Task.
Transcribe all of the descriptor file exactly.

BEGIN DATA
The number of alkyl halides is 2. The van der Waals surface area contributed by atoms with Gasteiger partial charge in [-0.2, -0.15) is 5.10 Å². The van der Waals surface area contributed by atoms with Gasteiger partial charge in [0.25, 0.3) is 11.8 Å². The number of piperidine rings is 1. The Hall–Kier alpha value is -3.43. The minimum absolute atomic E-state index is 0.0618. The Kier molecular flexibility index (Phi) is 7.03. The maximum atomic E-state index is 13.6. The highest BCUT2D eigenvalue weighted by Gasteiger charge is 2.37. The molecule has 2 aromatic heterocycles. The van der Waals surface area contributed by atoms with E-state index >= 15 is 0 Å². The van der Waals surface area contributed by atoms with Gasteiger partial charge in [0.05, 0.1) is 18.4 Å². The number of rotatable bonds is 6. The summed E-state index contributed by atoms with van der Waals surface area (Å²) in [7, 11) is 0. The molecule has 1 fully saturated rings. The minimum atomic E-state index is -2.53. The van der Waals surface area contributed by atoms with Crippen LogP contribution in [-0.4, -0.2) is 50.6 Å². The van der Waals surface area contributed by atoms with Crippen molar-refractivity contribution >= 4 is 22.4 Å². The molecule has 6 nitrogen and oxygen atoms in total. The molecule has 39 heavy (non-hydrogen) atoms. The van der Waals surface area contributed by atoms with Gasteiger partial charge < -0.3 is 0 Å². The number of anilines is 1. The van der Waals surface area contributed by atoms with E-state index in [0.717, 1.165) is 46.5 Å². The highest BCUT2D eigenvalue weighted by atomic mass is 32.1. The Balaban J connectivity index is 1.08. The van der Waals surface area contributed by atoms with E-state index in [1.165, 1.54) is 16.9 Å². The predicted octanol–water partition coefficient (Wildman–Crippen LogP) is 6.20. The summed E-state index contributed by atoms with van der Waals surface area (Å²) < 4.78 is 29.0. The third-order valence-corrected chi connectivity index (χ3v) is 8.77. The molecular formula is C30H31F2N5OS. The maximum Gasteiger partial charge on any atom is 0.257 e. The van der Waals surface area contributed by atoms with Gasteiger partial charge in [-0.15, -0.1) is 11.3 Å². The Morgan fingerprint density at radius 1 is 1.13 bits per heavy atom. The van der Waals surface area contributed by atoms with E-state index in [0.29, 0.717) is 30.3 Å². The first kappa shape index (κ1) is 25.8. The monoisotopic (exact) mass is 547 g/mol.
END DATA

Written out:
The number of alkyl halides is 2. The van der Waals surface area contributed by atoms with Gasteiger partial charge in [-0.2, -0.15) is 5.10 Å². The van der Waals surface area contributed by atoms with Gasteiger partial charge in [0.25, 0.3) is 11.8 Å². The number of piperidine rings is 1. The Hall–Kier alpha value is -3.43. The minimum absolute atomic E-state index is 0.0618. The Kier molecular flexibility index (Phi) is 7.03. The maximum atomic E-state index is 13.6. The highest BCUT2D eigenvalue weighted by Gasteiger charge is 2.37. The molecule has 2 aromatic heterocycles. The van der Waals surface area contributed by atoms with E-state index >= 15 is 0 Å². The van der Waals surface area contributed by atoms with Gasteiger partial charge in [0.05, 0.1) is 18.4 Å². The number of rotatable bonds is 6. The summed E-state index contributed by atoms with van der Waals surface area (Å²) in [7, 11) is 0. The molecule has 1 fully saturated rings. The minimum atomic E-state index is -2.53. The van der Waals surface area contributed by atoms with Crippen LogP contribution in [-0.4, -0.2) is 50.6 Å². The van der Waals surface area contributed by atoms with Crippen molar-refractivity contribution >= 4 is 22.4 Å². The molecule has 6 nitrogen and oxygen atoms in total. The molecule has 39 heavy (non-hydrogen) atoms. The van der Waals surface area contributed by atoms with Gasteiger partial charge < -0.3 is 0 Å². The number of anilines is 1. The van der Waals surface area contributed by atoms with E-state index in [0.717, 1.165) is 46.5 Å². The highest BCUT2D eigenvalue weighted by atomic mass is 32.1. The Balaban J connectivity index is 1.08. The van der Waals surface area contributed by atoms with E-state index in [1.165, 1.54) is 16.9 Å². The predicted octanol–water partition coefficient (Wildman–Crippen LogP) is 6.20. The summed E-state index contributed by atoms with van der Waals surface area (Å²) < 4.78 is 29.0. The third-order valence-corrected chi connectivity index (χ3v) is 8.77. The molecular formula is C30H31F2N5OS. The maximum Gasteiger partial charge on any atom is 0.257 e. The van der Waals surface area contributed by atoms with Gasteiger partial charge in [-0.15, -0.1) is 11.3 Å². The Morgan fingerprint density at radius 1 is 1.13 bits per heavy atom. The van der Waals surface area contributed by atoms with E-state index in [0.29, 0.717) is 30.3 Å². The first kappa shape index (κ1) is 25.8. The monoisotopic (exact) mass is 547 g/mol.